Déjà vu all over again

“It’s déjà vu all over again!” he said

in response to the radio interviewer’s question

about the price of milk in the supermarket, or

the politicians’ expenses, or perhaps about

public servants not caring about the public

they’re supposed to serve. Whatever

It was, despite his comment, he was not
really surprised. He’d seen it all before (before).

Nothing new. What goes around, comes

Around. Etcetera.

He could just as well have said the Iraq War/

Invasion was déjà vu all over again for

Vietnam, which the Koreans could say was

déja vu all over again.

Or, except he was a man, and probably didn’t

think about it, that Indian women being raped

and beaten and blamed for being raped, and

blamed for speaking out about it, was déjà vu

all over again for all other women who’d been

raped and beaten and blamed for speaking out.

Newtown Voices

newtown cover marlie copy small

 

Back in May 2017, my verse novel Newtown Voices was published, and launched at Better Read Than Dead bookshop in Newtown (Sydney). In September, it was launched in Tasmania at Petrarch’s bookshop, Launceston.

Set in the late 1970s,Newtown Voices looks at life through four characters in an environment of poverty, crime, bombings, corruption, racism and homophobia – and disco dancing. Though Tom, Jaroslav, Harry & Buzz are fictional, much of what they talk about in their poems is based on hard news of day in their inner-city suburb.

Life in Newtown 40 years ago wasn’t easy for anyone, except the ‘big boys’ running gambling clubs and brothels and other illegal activities. Corruption, stand-over tactics, bombings, horrific murders paved the big boys’ way to riches and power.

But for the small fry, the poor, the single mums, the latchkey kids, the homeless, the ‘abos’, and the ‘wogs’ and ‘dagos’ life was a daily struggle. The articles in Newtown’s weekly newspaper that I translated into poetry reflected the social challenges and changes that many Australian cities and larger towns faced through the 1970s.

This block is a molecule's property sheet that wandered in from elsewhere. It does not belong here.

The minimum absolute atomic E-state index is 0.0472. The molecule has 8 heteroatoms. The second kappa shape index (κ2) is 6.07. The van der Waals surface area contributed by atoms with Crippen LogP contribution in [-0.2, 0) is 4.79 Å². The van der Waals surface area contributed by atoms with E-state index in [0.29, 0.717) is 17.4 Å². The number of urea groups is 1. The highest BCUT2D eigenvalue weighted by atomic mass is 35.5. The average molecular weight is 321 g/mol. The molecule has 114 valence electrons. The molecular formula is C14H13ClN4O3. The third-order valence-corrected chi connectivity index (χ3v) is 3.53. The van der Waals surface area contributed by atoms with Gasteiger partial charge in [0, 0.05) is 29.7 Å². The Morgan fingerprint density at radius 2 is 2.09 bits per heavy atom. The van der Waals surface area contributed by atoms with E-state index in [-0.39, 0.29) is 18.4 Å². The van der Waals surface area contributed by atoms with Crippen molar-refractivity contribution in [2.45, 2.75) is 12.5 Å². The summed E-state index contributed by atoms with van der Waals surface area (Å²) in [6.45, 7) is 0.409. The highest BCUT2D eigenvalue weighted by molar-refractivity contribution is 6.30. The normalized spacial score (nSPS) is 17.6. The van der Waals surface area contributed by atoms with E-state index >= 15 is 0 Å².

In a way, Newtown Voices is a series of “songs from a new place”, inspired as they were by my experience of living for 12 years in Newtown, having moved there fresh from Launceston,and falling in love with the place.

Because it’s a verse novel, the poems are all fairly long.  Too long to post in full. Here’s the first part of ‘At the Disco’, told to us by Harry (Harriet):

At the Disco

Harry

Newtown RSL, Enmore Rd. Newtown

Saturday, July 1, 1978.

On Saturday night Tom and I went

to the disco at the RSL – ‘the Rissole’,

he calls it, though I’m sure he gives

it a ruder name. We went to see New

town’s ‘Dancing Dynamo’, Terry Dixon,

who’s supposed to be better than John

Travolta, even, showing off his new

Moves. There were comps too for people

who fancied themselves disco devils. I

wore Buzz’s white flares, which I’d taken

to the laundrette with my stuff, a stripy

crop top and my boots—getting shabby

but with a nice high heel. We had a beaut

time. Tom’s a great dancer with a real feel

For the music, and I was really getting off

on the beats. It was huge fun. We came

second in one of the comps. In the break,

while the Dynamo was strutting his stuff,

Tom brought me a beer and some salted

peanuts. We make good team, you an me,

plonking them down and sitting close.

Things get nasty after Tom’s opening remarks, they quarrel about Harry’s “boyfriend” and she rushes off home, weeping.

You can learn more about Newtown Voices, including how to buy the book, at Newtown Voices. And you can read many of the true stories behind the poems at Horror Headlines from daggy old Newtown.

 

The Wild Ones

Garden  This is a poem I wrote way back in 1990, at a time when I had a huge garden and a beautiful house on the side of a hill, with a view to the eastern mountains. We (my husband & I) were really into gardening then, having just discovered the joys of digging, planting, pruning and picking. And pickling, preserving and cooking with fruits of our labour. We were not so keen on the seemingly endless task of weeding! I have made a few minor changes in this version, reflecting some of the lessons I’ve learned over the nearly 30 years since the first draft of this poem.